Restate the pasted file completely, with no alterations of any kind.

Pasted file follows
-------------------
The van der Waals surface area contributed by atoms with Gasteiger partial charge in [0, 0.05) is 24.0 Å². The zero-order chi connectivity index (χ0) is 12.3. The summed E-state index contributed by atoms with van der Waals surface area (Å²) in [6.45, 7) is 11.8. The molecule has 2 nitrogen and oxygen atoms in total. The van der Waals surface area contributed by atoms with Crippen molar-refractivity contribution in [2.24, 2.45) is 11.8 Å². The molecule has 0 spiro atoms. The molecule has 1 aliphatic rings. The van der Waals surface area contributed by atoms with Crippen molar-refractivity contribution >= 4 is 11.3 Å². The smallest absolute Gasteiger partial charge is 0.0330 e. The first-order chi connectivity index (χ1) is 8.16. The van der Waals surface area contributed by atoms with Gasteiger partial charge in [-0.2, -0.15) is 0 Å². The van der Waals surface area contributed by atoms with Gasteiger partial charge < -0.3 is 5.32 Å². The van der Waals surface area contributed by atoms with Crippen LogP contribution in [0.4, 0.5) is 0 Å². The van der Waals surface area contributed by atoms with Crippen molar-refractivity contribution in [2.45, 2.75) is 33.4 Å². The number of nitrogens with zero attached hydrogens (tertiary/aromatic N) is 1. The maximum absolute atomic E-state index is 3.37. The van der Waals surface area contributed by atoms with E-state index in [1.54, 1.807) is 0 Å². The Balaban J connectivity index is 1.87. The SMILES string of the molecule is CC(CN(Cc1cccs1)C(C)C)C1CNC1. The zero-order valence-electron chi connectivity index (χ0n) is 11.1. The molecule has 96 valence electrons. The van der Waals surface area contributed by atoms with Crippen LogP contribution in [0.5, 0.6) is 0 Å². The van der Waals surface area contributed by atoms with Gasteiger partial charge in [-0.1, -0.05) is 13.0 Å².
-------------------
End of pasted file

The van der Waals surface area contributed by atoms with Gasteiger partial charge in [0, 0.05) is 24.0 Å². The zero-order chi connectivity index (χ0) is 12.3. The summed E-state index contributed by atoms with van der Waals surface area (Å²) in [6.45, 7) is 11.8. The molecule has 2 nitrogen and oxygen atoms in total. The van der Waals surface area contributed by atoms with Crippen molar-refractivity contribution in [2.24, 2.45) is 11.8 Å². The molecule has 0 spiro atoms. The molecule has 1 aliphatic rings. The van der Waals surface area contributed by atoms with Crippen molar-refractivity contribution >= 4 is 11.3 Å². The smallest absolute Gasteiger partial charge is 0.0330 e. The first-order chi connectivity index (χ1) is 8.16. The van der Waals surface area contributed by atoms with Gasteiger partial charge in [-0.2, -0.15) is 0 Å². The van der Waals surface area contributed by atoms with Gasteiger partial charge < -0.3 is 5.32 Å². The van der Waals surface area contributed by atoms with Crippen LogP contribution in [0.4, 0.5) is 0 Å². The van der Waals surface area contributed by atoms with Crippen molar-refractivity contribution in [2.45, 2.75) is 33.4 Å². The number of nitrogens with zero attached hydrogens (tertiary/aromatic N) is 1. The maximum absolute atomic E-state index is 3.37. The van der Waals surface area contributed by atoms with E-state index in [1.54, 1.807) is 0 Å². The Balaban J connectivity index is 1.87. The SMILES string of the molecule is CC(CN(Cc1cccs1)C(C)C)C1CNC1. The zero-order valence-electron chi connectivity index (χ0n) is 11.1. The molecule has 96 valence electrons. The van der Waals surface area contributed by atoms with Crippen LogP contribution in [0.5, 0.6) is 0 Å². The van der Waals surface area contributed by atoms with Gasteiger partial charge in [-0.1, -0.05) is 13.0 Å².